Things I’ll Miss About New York
Recently, I decided that I was going to move to Los Angeles at the end of the summer after living in New York for five and a half years. I even wrote about it on Thought Catalog. My friends have teased me for announcing my departure six months before I actually move but it’s hard not to blow my emotional load. Leaving New York is something I’ve known was going to happen since the day I came here but that still doesn’t make it any easier. Despite everything, I love this beautiful nightmare of a city. It doesn’t have my heart. It has my dick.
Lately, I’ve been having a lot of “OMG, obsessed!” moments with New York. They creep up on me almost like a mugger once did in Alphabet City! (I got mugged by two crackheads before I even moved here but that still did not deter me from coming, obviously.) All of a sudden, I will just be overwhelmed with gratitude to New York for destroying my life and rebuilding it again, for encouraging me to never be boring and for once tricking me into spending $7.50 on a latte. Ah, what a prankster New York is! Of course, no one loves New York as much as it loves itself. If it could, New York would be taking selfies on Instagram 24/7 (“And here’s Central Park. Aren’t I freaking gorgeous?!”), and have the most Twitter followers out of any of the other metropolitan cities. It’s basically the most popular kid in school. Everyone wants to be its friend and try to get it to fall in love with them, but it’s fruitless. New York doesn’t fall in love. It will give you 10,000 orgasms and maybe even give you cab fare back to your apartment but it won’t be soft. It takes a major disaster (hurricane, terrorist attack) for it to put its guard down.
I will miss it so, so much. I’ll miss walking around the city hungover, all dazed and confused, only to then look around at all my surroundings and feel euphoric. (Am I the only one this happens to? I can’t tell you how many times I’ve walked around the city on the verge of puking before I’m just like, “Oh my god, I love it here. I am so blessed!”)
I’ll miss all of the people I’ve met. Even the boring ones because chances are they’re rich and will invite you to hang in their amazing apartment! Right now I’m sitting in a dumb coffee shop in Williamsburg and the girl next to me is wearing a giant fur hat, even though the heater is on full-blast, and she’s probably an idiot but I love her! She looks like a Mischa Barton psycho and chances are she can’t carry a conversation but I’m obsessed! Yay New York!!!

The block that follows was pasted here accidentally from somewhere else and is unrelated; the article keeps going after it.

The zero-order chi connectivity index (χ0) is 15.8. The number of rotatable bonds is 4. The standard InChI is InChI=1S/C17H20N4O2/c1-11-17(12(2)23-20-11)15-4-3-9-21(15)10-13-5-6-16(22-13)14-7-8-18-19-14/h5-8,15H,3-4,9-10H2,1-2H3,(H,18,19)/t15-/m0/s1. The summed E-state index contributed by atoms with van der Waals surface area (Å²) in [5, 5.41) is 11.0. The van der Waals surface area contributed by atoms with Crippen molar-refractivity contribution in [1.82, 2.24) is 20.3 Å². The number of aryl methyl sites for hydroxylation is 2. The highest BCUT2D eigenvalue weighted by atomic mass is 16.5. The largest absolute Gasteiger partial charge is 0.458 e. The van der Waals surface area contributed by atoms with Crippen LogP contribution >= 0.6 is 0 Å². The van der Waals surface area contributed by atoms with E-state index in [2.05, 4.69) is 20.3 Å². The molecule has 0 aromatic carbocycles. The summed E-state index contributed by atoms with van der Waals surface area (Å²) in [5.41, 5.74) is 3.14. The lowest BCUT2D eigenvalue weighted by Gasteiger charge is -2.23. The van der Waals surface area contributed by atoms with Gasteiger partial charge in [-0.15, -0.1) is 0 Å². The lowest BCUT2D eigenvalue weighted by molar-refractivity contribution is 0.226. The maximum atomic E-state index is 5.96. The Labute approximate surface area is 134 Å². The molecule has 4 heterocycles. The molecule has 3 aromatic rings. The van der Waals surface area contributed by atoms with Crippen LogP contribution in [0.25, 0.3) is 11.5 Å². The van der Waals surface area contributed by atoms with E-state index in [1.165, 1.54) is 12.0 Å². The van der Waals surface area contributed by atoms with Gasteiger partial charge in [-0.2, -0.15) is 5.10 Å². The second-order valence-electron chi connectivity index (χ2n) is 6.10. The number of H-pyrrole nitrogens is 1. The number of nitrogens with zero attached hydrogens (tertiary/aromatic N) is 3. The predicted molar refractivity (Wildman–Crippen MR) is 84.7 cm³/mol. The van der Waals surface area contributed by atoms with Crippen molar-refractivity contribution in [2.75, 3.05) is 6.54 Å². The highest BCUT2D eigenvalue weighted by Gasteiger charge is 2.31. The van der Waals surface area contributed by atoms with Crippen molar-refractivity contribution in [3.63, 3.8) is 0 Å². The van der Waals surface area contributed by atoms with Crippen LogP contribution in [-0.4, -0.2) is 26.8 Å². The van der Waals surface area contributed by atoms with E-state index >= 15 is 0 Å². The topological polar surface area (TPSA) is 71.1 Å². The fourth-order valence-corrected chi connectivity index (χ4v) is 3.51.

I’ll miss exploring the East Coast and going away for the weekend. Then, after 48 hours, always being like, “Okay, I’m ready to go back now!” I always feel more of a relief driving back into the city than I do driving out of it.
I will miss sticky summers, delicate springs, and spooky falls. I will never miss winter. I will miss seeing strangers sob because, yay, emotions! People often confuse New Yorkers for being cold but I find it’s quite the opposite. We feel things. Intensely. We just don’t ever apologize for feeling the wrong kind of feelings.
I will miss being so, so poor but somehow always feeling decadent. That’s the weird thing about New York: no one ever has any money but you always find a way to indulge. After all, we didn’t move here to feel deprived. No, we moved here because we wanted all of it, all of the time. We want all the sex, all the love, all the food, all the friends, all the nights. All the jobs, all the opportunities, all the feels, all the pain, all the ecstasy.
You take it all in here. You fill yourself up and you occasionally overdose and then maybe you leave. It’s not exactly the healthiest way to live but then again, being healthy has never been a primary focus of anyone who lives here. We can be healthy anywhere but to be here, to live in New York, you have to be a little sick.
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Surrounded by crowds, but still lonely. Alone in your apartment and still lonely.
I get scared when I feel “stuck” in my life. I get scared when I meet a new friend and I’m afraid he won’t like me.
Someone I know today could be a distant memory tomorrow and that is the nature of a storied life.
Great literature endures because it has great truth. For every question you’ve wanted answered, sorrow you’ve felt, and victory you’ve tasted, there’s a writer who has captured your emotion with immaculate grace.